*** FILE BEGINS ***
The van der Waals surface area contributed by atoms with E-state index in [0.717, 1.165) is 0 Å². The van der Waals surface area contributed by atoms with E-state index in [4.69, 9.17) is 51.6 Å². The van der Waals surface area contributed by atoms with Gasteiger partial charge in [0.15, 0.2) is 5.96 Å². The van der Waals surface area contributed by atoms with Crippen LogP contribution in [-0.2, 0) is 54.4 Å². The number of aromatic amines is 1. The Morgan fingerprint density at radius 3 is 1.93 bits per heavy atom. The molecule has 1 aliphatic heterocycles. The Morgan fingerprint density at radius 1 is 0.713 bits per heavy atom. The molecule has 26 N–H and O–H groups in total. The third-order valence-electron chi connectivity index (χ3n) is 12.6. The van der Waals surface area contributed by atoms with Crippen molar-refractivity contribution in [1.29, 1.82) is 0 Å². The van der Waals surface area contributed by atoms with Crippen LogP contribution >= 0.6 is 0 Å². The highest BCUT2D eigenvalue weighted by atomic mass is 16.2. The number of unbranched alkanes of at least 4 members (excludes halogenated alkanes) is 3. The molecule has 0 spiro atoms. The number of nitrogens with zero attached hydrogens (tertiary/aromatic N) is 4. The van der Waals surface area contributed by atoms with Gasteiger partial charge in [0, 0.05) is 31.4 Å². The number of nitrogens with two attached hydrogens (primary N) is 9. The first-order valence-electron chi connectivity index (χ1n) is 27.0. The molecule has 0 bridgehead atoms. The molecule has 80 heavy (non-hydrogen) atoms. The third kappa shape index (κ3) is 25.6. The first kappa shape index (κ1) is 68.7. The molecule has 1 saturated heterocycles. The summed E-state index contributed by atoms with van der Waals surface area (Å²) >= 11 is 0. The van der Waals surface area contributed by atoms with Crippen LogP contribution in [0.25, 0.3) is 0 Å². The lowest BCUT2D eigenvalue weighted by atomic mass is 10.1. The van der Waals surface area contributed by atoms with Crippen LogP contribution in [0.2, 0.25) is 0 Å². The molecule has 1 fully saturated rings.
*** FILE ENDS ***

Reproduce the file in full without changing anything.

The van der Waals surface area contributed by atoms with E-state index in [0.717, 1.165) is 0 Å². The van der Waals surface area contributed by atoms with E-state index in [4.69, 9.17) is 51.6 Å². The van der Waals surface area contributed by atoms with Gasteiger partial charge in [0.15, 0.2) is 5.96 Å². The van der Waals surface area contributed by atoms with Crippen LogP contribution in [-0.2, 0) is 54.4 Å². The number of aromatic amines is 1. The Morgan fingerprint density at radius 3 is 1.93 bits per heavy atom. The molecule has 1 aliphatic heterocycles. The Morgan fingerprint density at radius 1 is 0.713 bits per heavy atom. The molecule has 26 N–H and O–H groups in total. The third-order valence-electron chi connectivity index (χ3n) is 12.6. The van der Waals surface area contributed by atoms with Crippen molar-refractivity contribution in [1.29, 1.82) is 0 Å². The van der Waals surface area contributed by atoms with Crippen LogP contribution >= 0.6 is 0 Å². The highest BCUT2D eigenvalue weighted by atomic mass is 16.2. The number of unbranched alkanes of at least 4 members (excludes halogenated alkanes) is 3. The molecule has 0 spiro atoms. The number of nitrogens with zero attached hydrogens (tertiary/aromatic N) is 4. The van der Waals surface area contributed by atoms with Gasteiger partial charge in [0, 0.05) is 31.4 Å². The number of nitrogens with two attached hydrogens (primary N) is 9. The first-order valence-electron chi connectivity index (χ1n) is 27.0. The molecule has 0 bridgehead atoms. The molecule has 80 heavy (non-hydrogen) atoms. The third kappa shape index (κ3) is 25.6. The first kappa shape index (κ1) is 68.7. The molecule has 1 saturated heterocycles. The summed E-state index contributed by atoms with van der Waals surface area (Å²) >= 11 is 0. The van der Waals surface area contributed by atoms with Crippen LogP contribution in [0.25, 0.3) is 0 Å². The lowest BCUT2D eigenvalue weighted by atomic mass is 10.1. The van der Waals surface area contributed by atoms with Crippen LogP contribution in [0.2, 0.25) is 0 Å². The molecule has 1 fully saturated rings.